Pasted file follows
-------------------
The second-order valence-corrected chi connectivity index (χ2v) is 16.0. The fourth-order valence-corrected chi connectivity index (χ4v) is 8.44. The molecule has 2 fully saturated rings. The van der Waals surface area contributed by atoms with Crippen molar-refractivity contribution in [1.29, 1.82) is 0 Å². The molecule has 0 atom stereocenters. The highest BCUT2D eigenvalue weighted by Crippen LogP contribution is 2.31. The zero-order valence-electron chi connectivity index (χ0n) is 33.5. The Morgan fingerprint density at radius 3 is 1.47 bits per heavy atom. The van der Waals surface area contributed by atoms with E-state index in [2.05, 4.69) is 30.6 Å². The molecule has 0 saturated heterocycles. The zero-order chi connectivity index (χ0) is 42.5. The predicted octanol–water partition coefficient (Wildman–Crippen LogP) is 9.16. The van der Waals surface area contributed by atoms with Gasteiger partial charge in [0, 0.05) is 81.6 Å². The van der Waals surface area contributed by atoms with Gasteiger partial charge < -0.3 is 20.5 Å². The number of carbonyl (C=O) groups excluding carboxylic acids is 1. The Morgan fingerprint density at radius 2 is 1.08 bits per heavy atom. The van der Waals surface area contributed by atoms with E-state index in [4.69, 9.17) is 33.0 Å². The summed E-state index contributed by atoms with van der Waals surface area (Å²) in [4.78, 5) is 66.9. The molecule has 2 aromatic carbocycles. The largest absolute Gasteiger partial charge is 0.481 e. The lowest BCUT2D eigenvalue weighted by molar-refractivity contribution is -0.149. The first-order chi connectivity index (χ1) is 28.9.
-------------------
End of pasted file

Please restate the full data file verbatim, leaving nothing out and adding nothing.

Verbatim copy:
The second-order valence-corrected chi connectivity index (χ2v) is 16.0. The fourth-order valence-corrected chi connectivity index (χ4v) is 8.44. The molecule has 2 fully saturated rings. The van der Waals surface area contributed by atoms with Crippen molar-refractivity contribution in [1.29, 1.82) is 0 Å². The molecule has 0 atom stereocenters. The highest BCUT2D eigenvalue weighted by Crippen LogP contribution is 2.31. The zero-order valence-electron chi connectivity index (χ0n) is 33.5. The Morgan fingerprint density at radius 3 is 1.47 bits per heavy atom. The van der Waals surface area contributed by atoms with E-state index in [2.05, 4.69) is 30.6 Å². The molecule has 0 saturated heterocycles. The zero-order chi connectivity index (χ0) is 42.5. The predicted octanol–water partition coefficient (Wildman–Crippen LogP) is 9.16. The van der Waals surface area contributed by atoms with Gasteiger partial charge in [0, 0.05) is 81.6 Å². The van der Waals surface area contributed by atoms with Gasteiger partial charge < -0.3 is 20.5 Å². The number of carbonyl (C=O) groups excluding carboxylic acids is 1. The Morgan fingerprint density at radius 2 is 1.08 bits per heavy atom. The van der Waals surface area contributed by atoms with E-state index in [4.69, 9.17) is 33.0 Å². The summed E-state index contributed by atoms with van der Waals surface area (Å²) in [4.78, 5) is 66.9. The molecule has 2 aromatic carbocycles. The largest absolute Gasteiger partial charge is 0.481 e. The lowest BCUT2D eigenvalue weighted by molar-refractivity contribution is -0.149. The first-order chi connectivity index (χ1) is 28.9.